Marilyn Meredith has a few taboos for her novels. Peek behind the bedroom door in this interview for the secrets of an intrepid author of over thirty books.
1. Which of your books makes you the proudest? Why?
Wow, that’s a new question I’ve never been asked before. Usually I’m asked what is my favorite book and my stock answer is the latest one. Lingering Spirit, a romance with a touch of the supernatural is probably the one that makes me the proudest. It is based on a family tragedy and though it is greatly fictionalized it, writing certainly helped me and I’ve had many readers tell me how much the book touched them.
2. What is the best AND/OR worst piece of advice you’ve been given about writing or promotion?
Never give up is the best writing advice and over the years I’ve had lots of not so great writing advice. As far as promotion, the ways of promotion have changed so much that the advice I was given long ago is no longer relevant.
3. Is there a book that you’ve written which may never see publication? Yes, actually two. I wrote a horror novel that I actually thought was pretty good, but nothing I couldn’t interest a publisher. Probably could do better today, but I’ve changed computers so many times it’s long gone.
4. What will never be found in your books? What is off the menu and why?
I don’t use curse words in my books—at least not any heavy duty ones. My characters do curse at times, but I don’t quote them. These days I also shut the bedroom door. That wasn’t so in my first two historical family sagas where I was heavily influenced by all the romances I’d read.
5. If you’ve ever done signings, what’s your best advice to authors?
Don’t just sit at the signing table. Get on your feet and engage with passersby. Do the same if you’re at a book festival. Have bookmarks to cards to give them.
6. If you’ve had another career, how do you think it affected your work?
I’ve had many jobs over the years and they all affected me one way or another. I worked in day care centers and have used that job and some of the people I met in a couple of books. I owned and lived in a residential care home for developmentally disabled women. I often put people with developmental disabilities into my books. In fact there is a young man with Down Syndrome in my latest, No Bells. I’ve drawn from my life and the people I’ve met in all my books.
7. Name one or two authors whose books you keep and re-read and explain why.
I seldom reread a book on purpose. I have authors I really like and will try to get their latest. I’ve been influenced by both James Lee Burke and William Kent Krueger when it comes to how they write settings. But I love all the new authors who are emerging and especially everyone on this tour.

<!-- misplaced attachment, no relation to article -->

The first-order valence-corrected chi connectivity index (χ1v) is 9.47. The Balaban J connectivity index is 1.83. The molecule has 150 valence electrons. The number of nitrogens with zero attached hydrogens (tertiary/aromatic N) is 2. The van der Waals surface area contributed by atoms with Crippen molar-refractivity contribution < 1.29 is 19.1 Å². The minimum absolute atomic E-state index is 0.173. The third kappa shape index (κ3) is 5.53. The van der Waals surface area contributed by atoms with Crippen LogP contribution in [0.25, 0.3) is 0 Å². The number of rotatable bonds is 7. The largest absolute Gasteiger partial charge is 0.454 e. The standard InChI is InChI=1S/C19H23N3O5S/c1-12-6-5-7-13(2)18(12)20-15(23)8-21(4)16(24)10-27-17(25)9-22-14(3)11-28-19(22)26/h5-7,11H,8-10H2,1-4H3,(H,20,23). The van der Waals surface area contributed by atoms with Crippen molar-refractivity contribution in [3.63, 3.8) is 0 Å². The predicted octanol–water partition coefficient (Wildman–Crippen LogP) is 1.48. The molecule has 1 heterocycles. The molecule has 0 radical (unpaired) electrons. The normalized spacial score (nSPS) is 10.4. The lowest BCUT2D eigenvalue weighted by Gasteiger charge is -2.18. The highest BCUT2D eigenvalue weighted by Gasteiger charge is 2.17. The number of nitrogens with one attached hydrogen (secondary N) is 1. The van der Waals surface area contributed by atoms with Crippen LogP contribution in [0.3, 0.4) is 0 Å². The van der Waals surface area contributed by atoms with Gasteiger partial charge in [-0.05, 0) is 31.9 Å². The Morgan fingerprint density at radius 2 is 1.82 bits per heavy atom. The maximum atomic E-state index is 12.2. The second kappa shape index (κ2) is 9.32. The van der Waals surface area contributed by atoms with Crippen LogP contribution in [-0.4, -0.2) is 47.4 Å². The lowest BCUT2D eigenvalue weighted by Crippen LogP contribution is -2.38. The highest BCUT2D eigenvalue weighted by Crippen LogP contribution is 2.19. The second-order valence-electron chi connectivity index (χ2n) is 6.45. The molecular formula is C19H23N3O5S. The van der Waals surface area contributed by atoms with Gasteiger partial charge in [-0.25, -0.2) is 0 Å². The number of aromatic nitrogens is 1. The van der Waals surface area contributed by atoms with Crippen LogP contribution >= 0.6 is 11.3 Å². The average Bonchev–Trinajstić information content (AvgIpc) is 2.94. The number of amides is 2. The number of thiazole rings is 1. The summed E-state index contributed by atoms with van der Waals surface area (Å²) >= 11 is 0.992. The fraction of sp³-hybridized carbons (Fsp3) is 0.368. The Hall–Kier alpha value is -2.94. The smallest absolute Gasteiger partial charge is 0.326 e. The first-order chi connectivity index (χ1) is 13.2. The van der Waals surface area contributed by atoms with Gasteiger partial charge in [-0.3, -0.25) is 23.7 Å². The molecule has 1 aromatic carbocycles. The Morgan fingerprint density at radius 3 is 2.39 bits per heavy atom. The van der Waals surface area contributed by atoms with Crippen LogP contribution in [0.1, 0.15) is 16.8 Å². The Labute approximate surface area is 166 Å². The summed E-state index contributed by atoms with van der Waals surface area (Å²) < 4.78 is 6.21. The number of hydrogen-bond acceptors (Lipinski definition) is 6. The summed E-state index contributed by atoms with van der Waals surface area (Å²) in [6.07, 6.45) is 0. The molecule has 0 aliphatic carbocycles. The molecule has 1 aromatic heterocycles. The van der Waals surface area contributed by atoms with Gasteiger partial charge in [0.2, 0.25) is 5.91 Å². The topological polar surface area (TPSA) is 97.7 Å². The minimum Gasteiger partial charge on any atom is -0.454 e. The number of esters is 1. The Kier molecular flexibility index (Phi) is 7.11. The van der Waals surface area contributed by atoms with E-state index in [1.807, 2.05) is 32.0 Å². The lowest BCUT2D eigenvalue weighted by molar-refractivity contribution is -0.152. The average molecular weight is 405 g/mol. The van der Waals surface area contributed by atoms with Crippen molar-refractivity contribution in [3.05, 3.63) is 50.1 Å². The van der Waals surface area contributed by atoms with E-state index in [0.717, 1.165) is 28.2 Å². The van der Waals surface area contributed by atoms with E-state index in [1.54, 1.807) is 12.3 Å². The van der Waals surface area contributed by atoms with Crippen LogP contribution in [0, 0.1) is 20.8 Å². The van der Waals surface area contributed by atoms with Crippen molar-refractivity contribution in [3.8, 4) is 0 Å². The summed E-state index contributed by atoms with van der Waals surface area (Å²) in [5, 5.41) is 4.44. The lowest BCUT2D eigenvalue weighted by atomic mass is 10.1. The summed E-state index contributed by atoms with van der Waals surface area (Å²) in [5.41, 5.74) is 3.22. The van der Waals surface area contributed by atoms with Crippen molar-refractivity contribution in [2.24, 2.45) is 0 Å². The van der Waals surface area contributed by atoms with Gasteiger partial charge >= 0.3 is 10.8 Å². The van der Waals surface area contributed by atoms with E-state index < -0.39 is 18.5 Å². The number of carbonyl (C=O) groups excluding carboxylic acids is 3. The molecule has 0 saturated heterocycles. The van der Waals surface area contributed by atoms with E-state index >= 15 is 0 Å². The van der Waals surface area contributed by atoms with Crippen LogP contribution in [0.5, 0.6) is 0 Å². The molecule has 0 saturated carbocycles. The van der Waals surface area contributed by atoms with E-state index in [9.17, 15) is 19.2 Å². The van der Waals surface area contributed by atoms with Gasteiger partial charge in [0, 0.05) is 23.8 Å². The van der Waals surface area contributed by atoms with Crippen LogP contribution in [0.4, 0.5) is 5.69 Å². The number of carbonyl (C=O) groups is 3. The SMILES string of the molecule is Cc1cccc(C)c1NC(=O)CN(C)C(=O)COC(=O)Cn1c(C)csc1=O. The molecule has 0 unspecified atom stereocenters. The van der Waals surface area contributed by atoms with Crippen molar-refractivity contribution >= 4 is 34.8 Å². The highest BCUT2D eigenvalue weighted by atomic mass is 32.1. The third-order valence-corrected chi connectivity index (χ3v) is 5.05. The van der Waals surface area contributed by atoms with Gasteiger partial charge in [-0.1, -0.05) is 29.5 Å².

8. If you could sped a day, dinner included, with one of your characters, who would you choose and what would you do or talk about together?
I would like to spend a day with Officer Gordon Butler. I’d let him tell me all his adventures as a police officer and I’d try to build up his self-esteem. My husband and I would take him to dinner at our favorite Thai restaurant because I know he likes to try all different kinds of food. I’d assure him that one day he’d find the girl of his dreams.
9. I use real people in my books all the time but they’ll never recognize themselves. And sure I’ve used plenty of real events as starting points for my plots, but they never remain exactly like what actually happened.
10. Name three necessary personal qualities a writer needs to succeed.
Perseverance, imagination, and a thick skin to be able to handle rejections and poor reviews.
F. M. Meredith aka Marilyn Meredith
No Bells Blurb:
Officer Gordon Butler has finally found the love he’s been seeking for a long time, but there’s one big problem, she’s the major suspect in a murder case.
F.M. Meredith, also known as Marilyn Meredith, is the author of over thirty published novels—and a few that will never see print. Her latest in the Rocky Bluff P.D. crime series, from Oak Tree Press, is No Bells. Rocky Bluff P.D. is a fictional beach community between Ventura and Santa Barbara and F. M. once lived in a similar beach area.
Marilyn is a member of EPIC, Four chapters of Sisters in Crime, Mystery Writers of America, and serves as the program chair for the Public Safety Writers of America’s writing conference. She’s been an instructor at many writing conferences.
And if you’d like to get in touch with her email: email@example.com
CONTEST: The person who comments on the most of my blogs on this MMW Spring Blog Tour will win a copy of No Bells so be sure to leave your email too, so I can contact you if you win. *****
PLEASE EMAIL ME DIRECTLY TO ENTER AT firstname.lastname@example.org
Excerpt from No Bells:
Saturday morning, Officer Gordon Butler approached the scene of his first call of the day, a body found by teens in the nearly dry stream bed running along the rocky bluff that gave the beach town its name
Parking his blue-and-white police car, Gordon climbed out. He surveyed the area, trying to find the young people who’d called in their gruesome find. A forest of native oaks, junipers as well as tall eucalyptus and clusters of evergreen shrubs blocked the view of the place where the body reportedly had been discovered. The strong scent of the eucalyptus overpowered the saltiness of the ocean drifting in on a slight breeze. He inhaled deeply and detected the sweet, sickening odor of decaying flesh.